Software defined network (SDN) products are changing data centres, but don’t coinfuse them with White Label boxes, says Kelly Herrell
Software defined networking (SDN) is a huge change for the industry, which will redefine how data centres are built – but it’s all too easy to confuse what SDN products offer and who they are aimed at, says Brocade’s Kelly Herrell.
SDN products offer an abstraction, so that the parts of the system which make decisions about routing traffic (the control plane) are separate from those which actually handle the data (the data plane). They are reconfigurable, and an SDN controller will be able to manage multiple switches from different vendors.
If it ain’t Brocade…
SDN is vitally important to data centres and to the cloud, because it finally virtualises the network function, alongside the processors and storage, which have been virtualised some time back.
“The network function always brings up the tail end,” said Herrell, and this network function virtualisation (NFV) has become a major benefit for those venturing into SDN.
Herrell founded Vyatta, an open source router vendor which has achieved some 1.3 million downloads of a network switch applications designed to run on x86 hardware. Its business model developed into making proprietary products based on open source – and it was bought by Brocade in 2012.
The SDN market has settled around the OpenDaylight project, a bid under the Linux Foundation which produced its first release in February 2014, called “Hydrogen”, that includes a standard SDN controller that will manage multiple vendors’ hardware, and Herrell approves greatly: “We can compete in layers of value above Hydrogen,” he told TechWeek at the SDN Summit in London this week.
Although OpenDaylight has plenty of members, including HP and Cisco, most are producing their own controllers. It’s early days yet, and HP says the OpenDaylight code is not yet business-grade, while Cisco has its own proprietary approach called ACI (application centric infrastructure). “No two vendors have the same strategy,” said Herrell, but he expects the open source process to produce rapidly accelerating maturity in the specifications.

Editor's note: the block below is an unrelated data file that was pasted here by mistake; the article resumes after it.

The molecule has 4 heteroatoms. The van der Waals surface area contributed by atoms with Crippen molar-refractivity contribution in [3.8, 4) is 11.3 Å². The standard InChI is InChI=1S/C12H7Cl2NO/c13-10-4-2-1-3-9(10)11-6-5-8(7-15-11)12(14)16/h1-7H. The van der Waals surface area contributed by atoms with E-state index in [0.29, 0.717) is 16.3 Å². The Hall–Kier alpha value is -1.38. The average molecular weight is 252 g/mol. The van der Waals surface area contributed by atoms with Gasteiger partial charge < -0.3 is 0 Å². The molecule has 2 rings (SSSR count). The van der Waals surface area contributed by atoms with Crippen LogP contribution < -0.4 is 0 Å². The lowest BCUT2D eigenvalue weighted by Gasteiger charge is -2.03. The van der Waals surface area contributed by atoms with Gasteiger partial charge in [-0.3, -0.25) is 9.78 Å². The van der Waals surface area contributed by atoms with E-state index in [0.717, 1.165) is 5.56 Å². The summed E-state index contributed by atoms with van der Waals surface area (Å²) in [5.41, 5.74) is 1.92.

SDN is for service providers
Fundamentally, he says SDN is driven by the needs of service providers to build flexible data centres. “In all my years, I’ve never seen a market segment so shrill in its demands for openness,” he told us. “They can’t afford to be locked in – they are still digging themselves out from out from under decades of lock-in.”
This message coincides, of course, with Brocade’s laujnch of a platform for service providers based on Vyatta, and branded as the “Vyatta Platform“. It includes the Vyatta vRouter, and Brocade’s vADX products, and complies with OpenDaylight, and OpenStack, as well as the NFV requirements outlined by the NFV special interest group at European standard body ETSI.
SDN is not for small or medium sized businesses (SMBs), Herrell told us, as it’s about managing complexity. And titans like Google, Facebook or Apple can take it or leave it, because they have enough engineers to design their own systems, and demand them in a no-frills “white box” format. “It’s a classic ‘build or buy’ decision,” he said. “If you’re big enough, you can always build your own.”
Because service providers are smaller, they don’t want to design hardware. While white boxes might cut out margin, that margin is stuff like service and support, which service providers need: “There is a reason that margin exists.” And that’s Brocade’s territory, he believes.
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